A 23-year-old man has been charged over the alleged attack on a baby. Photo: Channel NineA 10-month-old baby boy sustained “horrendous” water burns to 40 per cent of his body in circumstances that investigators are treating as domestic violence, police allege.
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The baby was at home on Castlereagh Street in Penrith on Sunday afternoon with a 23-year-old man, who had been in a relationship with the boy’s mother, Detective Superintendent Brett McFadden told reporters.

Investigators, including officers from the Child Abuse Squad, were contacted by ambulance paramedics who had been called to assist the baby.

The boy remains in a critical condition at The Children’s Hospital at Westmead.

His mother, who is “very distressed”, is with him.

“This 10-month-old received what I would say are significant and horrendous injuries,” Superintendent McFadden said.

“We understand that some of the injuries relate to burning of the skin – about 40 per cent of the child’s body.

“There are other injuries there that appear to be consistent with blunt force trauma.”

The 23-year-old has been charged with recklessly inflicting grievous bodily harm and is expected to appear before Penrith Local Court on Monday morning.

“The biological mother of the child and the 23-year-old male [who] has been arrested have been in a relationship for the last four or five months and for the last few weeks they had been residing together at the Penrith address,” Superintendent McFadden said.

“We are considering this as a domestic violence-related matter.”

The man was known to police, he said.

❏ Support is available by phoning National Sexual Assault, Domestic Family Violence Counselling Service 1800 737 732; Men’s Referral Service 1300 766 491.

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Football Federation Australia executive John Kelly joins Southern Cross Austereo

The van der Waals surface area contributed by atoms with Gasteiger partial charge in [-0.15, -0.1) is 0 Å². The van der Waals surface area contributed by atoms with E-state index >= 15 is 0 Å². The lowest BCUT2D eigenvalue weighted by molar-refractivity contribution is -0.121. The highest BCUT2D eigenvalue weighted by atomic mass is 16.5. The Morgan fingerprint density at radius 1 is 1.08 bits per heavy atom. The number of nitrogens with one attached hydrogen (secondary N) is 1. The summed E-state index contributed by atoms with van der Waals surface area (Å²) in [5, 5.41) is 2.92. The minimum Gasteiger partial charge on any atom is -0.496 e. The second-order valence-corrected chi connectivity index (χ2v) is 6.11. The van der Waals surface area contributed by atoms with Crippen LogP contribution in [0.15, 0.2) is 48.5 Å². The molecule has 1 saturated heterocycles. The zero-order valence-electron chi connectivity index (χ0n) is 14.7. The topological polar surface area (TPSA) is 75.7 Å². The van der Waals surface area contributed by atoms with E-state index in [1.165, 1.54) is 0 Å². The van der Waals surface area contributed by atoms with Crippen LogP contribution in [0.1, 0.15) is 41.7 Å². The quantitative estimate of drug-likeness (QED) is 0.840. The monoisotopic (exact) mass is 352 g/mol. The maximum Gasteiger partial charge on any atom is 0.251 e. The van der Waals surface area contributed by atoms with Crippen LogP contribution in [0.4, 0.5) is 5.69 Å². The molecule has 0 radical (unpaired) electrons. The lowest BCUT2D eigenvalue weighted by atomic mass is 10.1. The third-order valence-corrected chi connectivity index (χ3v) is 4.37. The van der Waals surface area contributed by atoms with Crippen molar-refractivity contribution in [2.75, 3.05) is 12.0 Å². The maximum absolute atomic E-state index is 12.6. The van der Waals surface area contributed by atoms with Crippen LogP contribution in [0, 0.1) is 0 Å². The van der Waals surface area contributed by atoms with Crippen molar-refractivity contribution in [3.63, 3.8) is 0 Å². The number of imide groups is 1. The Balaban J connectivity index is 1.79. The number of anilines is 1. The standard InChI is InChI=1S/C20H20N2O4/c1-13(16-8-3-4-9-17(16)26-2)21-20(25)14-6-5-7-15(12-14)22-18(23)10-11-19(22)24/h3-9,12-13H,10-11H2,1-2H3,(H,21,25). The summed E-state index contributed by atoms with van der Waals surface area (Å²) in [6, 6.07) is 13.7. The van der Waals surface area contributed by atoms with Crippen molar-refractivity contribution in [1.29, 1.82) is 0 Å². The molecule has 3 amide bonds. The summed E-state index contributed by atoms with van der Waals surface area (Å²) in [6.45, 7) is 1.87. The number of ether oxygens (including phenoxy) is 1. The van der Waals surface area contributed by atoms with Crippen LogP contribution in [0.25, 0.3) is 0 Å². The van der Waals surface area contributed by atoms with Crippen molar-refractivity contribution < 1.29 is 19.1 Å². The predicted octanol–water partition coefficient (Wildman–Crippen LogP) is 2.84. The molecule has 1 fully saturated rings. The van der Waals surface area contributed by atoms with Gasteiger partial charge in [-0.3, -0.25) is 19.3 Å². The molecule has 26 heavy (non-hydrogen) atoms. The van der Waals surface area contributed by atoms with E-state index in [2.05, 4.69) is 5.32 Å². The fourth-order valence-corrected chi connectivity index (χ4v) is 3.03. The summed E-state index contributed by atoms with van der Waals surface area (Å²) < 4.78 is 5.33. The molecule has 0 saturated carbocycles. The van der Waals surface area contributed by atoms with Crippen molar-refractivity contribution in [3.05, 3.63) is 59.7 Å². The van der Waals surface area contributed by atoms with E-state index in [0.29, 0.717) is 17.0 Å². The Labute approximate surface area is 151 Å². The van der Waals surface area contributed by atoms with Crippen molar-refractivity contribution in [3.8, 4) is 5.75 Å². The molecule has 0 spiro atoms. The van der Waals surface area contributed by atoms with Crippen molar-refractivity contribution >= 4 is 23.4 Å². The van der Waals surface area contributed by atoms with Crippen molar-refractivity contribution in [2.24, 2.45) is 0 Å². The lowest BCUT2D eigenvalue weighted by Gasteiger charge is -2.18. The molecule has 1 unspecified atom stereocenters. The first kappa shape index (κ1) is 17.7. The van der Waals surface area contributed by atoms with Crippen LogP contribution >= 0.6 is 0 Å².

02.19.2019, Comments Off on Football Federation Australia executive John Kelly joins Southern Cross Austereo, 苏州美甲美睫培训学校, by .

Southern Cross boss Grant Blackley (above) will be joined by FFA’s John Kelly. Photo: Robert ShakespeareSouthern Cross Austereo has appointed John Kelly as its chief operating officer, a newly created role in the regional television and national radio broadcaster.
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Mr Kelly, who is currently Football Federation Australia COO, will join Southern Cross at the beginning of February where he will join the revamped management team under chief executive Grant Blackley.

Mr Kelly previous spent more than 16 years at Ten Network Holdings where he rose to chief financial officer and worked with Mr Blackley who was at the free-to-air broadcaster between 1997 and 2011, first as general manager of network sales then as chief executive.

“John’s appointment is a key element in building Southern Cross Austereo’s management team, who are responsible for leading the company’s success,” Mr Blackley said.

“His strong strategic focus and management skills, demonstrated by his long senior career in both media and sport will be invaluable in building a stronger and more successful Southern Cross Austereo.”

Mr Kelly, who joined the FFA in 2012 as CFO then moved on to COO, said: “I am excited at the opportunity of joining Grant and the leadership team of Southern Cross Austereo, to further advance improved performance of such a significant group of media assets.”

Mr Blackley, who joined Southern Cross in June, has undertaken a range of management changes in his short reign.

In 2015 the company has brought in Brian Gallagher as chief sales officer, Vijay Solanki as chief digital enablement officer, Creina Chapman as head of regulatory affairs and Tony Hudson as general counsel.